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Coffee

Drink This Now: Nik's New Orleans-Style Iced Coffee at Single Origin Coffee

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Tue, Mar 20, 2012 at 7:17 AM
click to enlarge Nik's Cold Brew from Single Origin Coffee, with glazed donut from Bob's - T. NGUYEN
  • T. Nguyen
  • Nik's Cold Brew from Single Origin Coffee, with glazed donut from Bob's

Iced coffee might not be at the top of your list of things to drink during these cold mornings, but for those of you who drink cold brews the way Apple fanboys and girls line up and wait for the mothership's newest gadget -- that is, in rain or shine -- "Nik's Cold Brew" at Single Origin Coffee is a New Orleans-style drink that's a nice variation to your usual iced coffee routine.

The "Nik" in question is Nik Krankl, who finished second at last year's U.S. Barista Championship and now heads Single Origin Coffee at the Original Farmers Market. His eponymous cold brew is similar to the one served at San Francisco's Blue Bottle Coffee, which itself is based on the chicory-laced coffee for which the Crescent City is famous. Rather than using a dark roasted coffee blended with chicory, like New Orleans coffees Cafe du Monde or French Market, Krankl uses Verve Coffee Roasters coffee and brews the grinds and fresh roasted chicory together in water over a full 24-hour period.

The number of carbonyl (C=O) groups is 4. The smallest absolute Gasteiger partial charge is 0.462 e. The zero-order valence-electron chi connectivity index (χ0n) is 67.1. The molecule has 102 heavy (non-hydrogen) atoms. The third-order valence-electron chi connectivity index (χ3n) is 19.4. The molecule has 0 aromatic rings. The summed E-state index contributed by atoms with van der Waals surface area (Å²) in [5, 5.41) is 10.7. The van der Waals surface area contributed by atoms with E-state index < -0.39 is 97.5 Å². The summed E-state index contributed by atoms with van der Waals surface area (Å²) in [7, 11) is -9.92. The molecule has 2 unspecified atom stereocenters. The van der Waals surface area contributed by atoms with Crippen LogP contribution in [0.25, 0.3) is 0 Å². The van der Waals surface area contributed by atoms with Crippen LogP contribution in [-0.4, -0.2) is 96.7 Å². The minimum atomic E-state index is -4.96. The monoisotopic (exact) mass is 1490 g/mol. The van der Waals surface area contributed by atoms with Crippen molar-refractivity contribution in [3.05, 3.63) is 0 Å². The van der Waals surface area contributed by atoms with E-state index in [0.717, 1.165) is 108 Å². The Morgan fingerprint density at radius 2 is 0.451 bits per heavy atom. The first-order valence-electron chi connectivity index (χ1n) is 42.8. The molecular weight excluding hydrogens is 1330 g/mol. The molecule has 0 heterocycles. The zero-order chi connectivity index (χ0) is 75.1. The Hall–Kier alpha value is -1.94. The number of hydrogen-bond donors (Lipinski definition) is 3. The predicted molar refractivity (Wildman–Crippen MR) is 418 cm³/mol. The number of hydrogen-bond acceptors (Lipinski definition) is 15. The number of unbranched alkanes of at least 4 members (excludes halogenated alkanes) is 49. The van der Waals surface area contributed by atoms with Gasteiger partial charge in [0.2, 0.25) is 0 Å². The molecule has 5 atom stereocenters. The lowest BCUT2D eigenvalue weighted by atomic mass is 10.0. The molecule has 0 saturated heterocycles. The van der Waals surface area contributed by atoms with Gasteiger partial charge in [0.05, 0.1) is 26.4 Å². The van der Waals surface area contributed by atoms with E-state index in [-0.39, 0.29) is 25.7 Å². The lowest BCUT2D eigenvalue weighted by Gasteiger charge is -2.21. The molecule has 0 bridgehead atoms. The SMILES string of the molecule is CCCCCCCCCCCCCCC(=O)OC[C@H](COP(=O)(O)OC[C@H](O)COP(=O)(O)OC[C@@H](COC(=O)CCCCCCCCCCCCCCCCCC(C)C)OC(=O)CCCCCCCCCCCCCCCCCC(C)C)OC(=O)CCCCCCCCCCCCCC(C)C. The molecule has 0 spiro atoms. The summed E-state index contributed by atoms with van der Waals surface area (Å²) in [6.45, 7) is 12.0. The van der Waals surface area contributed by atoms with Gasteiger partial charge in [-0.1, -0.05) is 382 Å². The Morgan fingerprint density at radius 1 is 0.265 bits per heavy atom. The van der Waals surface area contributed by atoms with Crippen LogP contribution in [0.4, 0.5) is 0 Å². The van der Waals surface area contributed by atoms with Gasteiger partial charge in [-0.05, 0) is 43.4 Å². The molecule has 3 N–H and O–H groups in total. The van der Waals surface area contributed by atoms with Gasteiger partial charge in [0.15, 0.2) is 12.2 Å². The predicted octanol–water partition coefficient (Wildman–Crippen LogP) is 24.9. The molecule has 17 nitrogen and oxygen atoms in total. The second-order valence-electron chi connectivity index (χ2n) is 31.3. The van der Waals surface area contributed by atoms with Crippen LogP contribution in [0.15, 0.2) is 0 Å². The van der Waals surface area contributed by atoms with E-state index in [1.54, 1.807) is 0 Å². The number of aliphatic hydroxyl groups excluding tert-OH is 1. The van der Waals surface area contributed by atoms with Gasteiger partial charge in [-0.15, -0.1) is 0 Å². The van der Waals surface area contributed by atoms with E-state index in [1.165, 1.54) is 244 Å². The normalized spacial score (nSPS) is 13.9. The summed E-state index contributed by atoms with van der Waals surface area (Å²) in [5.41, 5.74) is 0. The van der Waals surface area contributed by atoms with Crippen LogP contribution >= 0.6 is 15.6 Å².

As he explained to us recently, the resulting intensely flavored coffee concentrate is cut with milk, then a touch of simple syrup is added before the whole drink is thrown over ice. The chicory flavor in the final product is distinct; it infuses the coffee with a licorice taste that would pack a punch if the sweetness from the syrup didn't mellow it all out to a playful jab.

The jab, actually, feels vaguely familiar, as if you've been hit by that flavor before. And, if you've grown accustomed to drinking coffee at Vietnamese restaurants and eateries in the San Gabriel Valley or almost anywhere else Stateside, you probably have. Nik's Cold Brew is reminiscent of iced Vietnamese coffee, only without the thickness or heavy sweetness from the condensed milk that is swirled into the coffee after it drips through the phin filter. And this makes sense: Walk into any almost any Vietnamese eatery, and there's a good chance you'll find pallets of Cafe du Monde stacked near the kitchen, or see its distinctly yellow-orange tin repurposed as a tip jar.

Back at Third and Fairfax, you can take Nik's Cold Brew and complete your spiritual jaunt to New Orleans over at Bob's Coffee and Donuts at the opposite end of the market, which, if you're lucky, will still have a beignet or two available just for you. If you're unlucky, as we were, there are worse things than having to settle for a simple glazed donut to eat alongside Nik's Cold Brew. Rain or shine.

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